All totaled, Hot Rhythm is a decent time-waster, with good comedy and surprisingly – for Monogram – good music. Director William Beaudine does a good job with the material, keeping the pacing brisk. It’s odd that Beaudine is remembered today – thanks in large part to the Medved brothers in their book, The Golden Turkey Awards – as a bad director.
Beaudine, who began directing back in 1915, was one of the most respected directors in the silent days, known as a seasoned comedy director and renowned for his ability to work with children. When talkies arrived he was one of Hollywood’s top directors, commanding $2,000 a week in 1931. But he was wiped out by the stock market crash and most of his salary went toward reducing his debt load. In 1935, he went to England, where he directed more than a dozen films. When he returned to the States, he found his absence had hurt him and he was unable to secure work at the major studios. The only places he could work were Poverty Row studios and independent productions. His efficient style made him in demand by low-budget producers needing to save money, and this efficiency translated well when he turned his directorial talent to television. It’s somewhat odd today that Beaudine is derided for his style, being called “One-Shot Beaudine,” when MGM director W.S. “Woody” Van Dyke, is praised for what was essentially the same style, and lauded as “One Shot Woody.”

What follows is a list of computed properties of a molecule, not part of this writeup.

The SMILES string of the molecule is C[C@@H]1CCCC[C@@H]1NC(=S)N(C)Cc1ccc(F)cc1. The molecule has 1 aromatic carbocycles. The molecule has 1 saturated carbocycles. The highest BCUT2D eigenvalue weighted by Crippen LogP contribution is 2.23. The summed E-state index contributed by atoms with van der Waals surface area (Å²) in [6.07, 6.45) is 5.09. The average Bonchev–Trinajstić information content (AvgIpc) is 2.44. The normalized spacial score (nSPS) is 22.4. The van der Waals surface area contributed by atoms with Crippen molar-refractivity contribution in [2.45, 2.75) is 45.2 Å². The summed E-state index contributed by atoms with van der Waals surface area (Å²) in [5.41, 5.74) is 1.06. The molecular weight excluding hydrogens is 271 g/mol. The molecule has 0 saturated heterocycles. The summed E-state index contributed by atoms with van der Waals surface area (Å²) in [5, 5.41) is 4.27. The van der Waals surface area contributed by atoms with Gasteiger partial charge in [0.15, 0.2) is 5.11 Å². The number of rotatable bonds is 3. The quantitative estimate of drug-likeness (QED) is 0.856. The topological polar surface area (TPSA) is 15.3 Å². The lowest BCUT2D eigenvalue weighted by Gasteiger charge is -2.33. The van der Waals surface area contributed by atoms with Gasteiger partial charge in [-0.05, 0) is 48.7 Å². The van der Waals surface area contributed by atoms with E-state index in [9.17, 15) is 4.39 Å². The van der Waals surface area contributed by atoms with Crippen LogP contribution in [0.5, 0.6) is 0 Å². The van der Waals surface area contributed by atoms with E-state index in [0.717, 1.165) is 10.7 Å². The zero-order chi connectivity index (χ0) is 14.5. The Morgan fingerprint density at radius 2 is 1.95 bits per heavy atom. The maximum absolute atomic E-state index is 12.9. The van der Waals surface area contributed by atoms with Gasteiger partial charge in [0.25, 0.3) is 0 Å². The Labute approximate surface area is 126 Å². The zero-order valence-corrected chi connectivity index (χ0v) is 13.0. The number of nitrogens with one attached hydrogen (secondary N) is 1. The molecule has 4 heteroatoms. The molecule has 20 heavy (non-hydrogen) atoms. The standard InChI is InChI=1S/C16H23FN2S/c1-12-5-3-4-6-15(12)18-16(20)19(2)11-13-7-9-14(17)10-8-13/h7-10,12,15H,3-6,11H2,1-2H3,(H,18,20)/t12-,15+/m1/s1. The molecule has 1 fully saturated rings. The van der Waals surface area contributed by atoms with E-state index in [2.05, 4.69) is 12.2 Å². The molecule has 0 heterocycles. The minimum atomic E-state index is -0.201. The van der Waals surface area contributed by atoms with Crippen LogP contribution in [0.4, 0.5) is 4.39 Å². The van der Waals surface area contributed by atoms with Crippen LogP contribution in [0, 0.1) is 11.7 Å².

Faces in the Crowd: Dona Drake
The life of Dona Drake could well be said to have been something right out of a Fannie Hurst novel. Born Eunice Westmoreland in Miami, Florida, on November 15, 1914, she was the daughter of African-American parents Joseph Andrew and Novella Smith Westmoreland. Being light-skinned was a great help to her career due to American attitudes about race, and she billed herself as a Latino of Mexican heritage. First known as Una Villon, she worked Broadway, nightclubs, and revues. (Keeping in line with her new identity, she even went so far as to learn Spanish.)